The trickiest parts of flock management come at both ends of life. Today we moved this year’s ewe lambs we retained back in with their mothers to graze a fall pasture loaded with delectable weeds and grass. They have made it through the hazards of lambhood – the chilly spring nights, summer parasite dangers, and weaning. It gives me a lot of satisfaction to see what stout, energetic, adorable little teddy bears they have become.

At the other end of of the spectrum, we have four aged ewes born in 2010, the year before we took over management of the flock. They have given us lambs every year since they were two, except Wooly, who had her last lamb at age eight. They are special to us – our oldest daughter named them when she was in first grade, and their personalities are distinct. Most cantankerous of all is Dora – she stomps at me if she has new lambs and thinks I’m invading her personal space, but she is also the greediest if I have a bucket or a handful of grain. Not exactly a beauty (above) since tearing her lower lip as a yearling, she now has a skinny/bony look besides, and today I was sad to see that her walk has become more of a hobble. It’s tough to think about letting any of our grannies go, but we won’t let them suffer if their quality of life declines.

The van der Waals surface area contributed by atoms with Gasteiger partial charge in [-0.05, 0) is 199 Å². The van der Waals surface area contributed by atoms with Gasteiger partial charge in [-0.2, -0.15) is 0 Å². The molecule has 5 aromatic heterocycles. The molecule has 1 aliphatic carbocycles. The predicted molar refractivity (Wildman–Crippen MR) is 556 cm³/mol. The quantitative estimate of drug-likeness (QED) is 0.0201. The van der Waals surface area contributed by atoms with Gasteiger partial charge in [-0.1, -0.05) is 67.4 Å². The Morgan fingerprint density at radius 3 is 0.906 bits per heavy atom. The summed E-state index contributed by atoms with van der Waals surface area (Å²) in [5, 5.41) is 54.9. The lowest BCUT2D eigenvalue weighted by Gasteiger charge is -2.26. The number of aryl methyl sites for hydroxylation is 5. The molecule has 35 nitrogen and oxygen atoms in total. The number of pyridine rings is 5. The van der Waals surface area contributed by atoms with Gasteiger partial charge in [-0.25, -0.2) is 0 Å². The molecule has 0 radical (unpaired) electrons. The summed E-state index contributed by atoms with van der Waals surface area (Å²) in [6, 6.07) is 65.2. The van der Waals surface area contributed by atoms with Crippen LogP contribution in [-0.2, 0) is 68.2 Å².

We still have a few 2020 wether lambs available. They make great pets or fiber animals.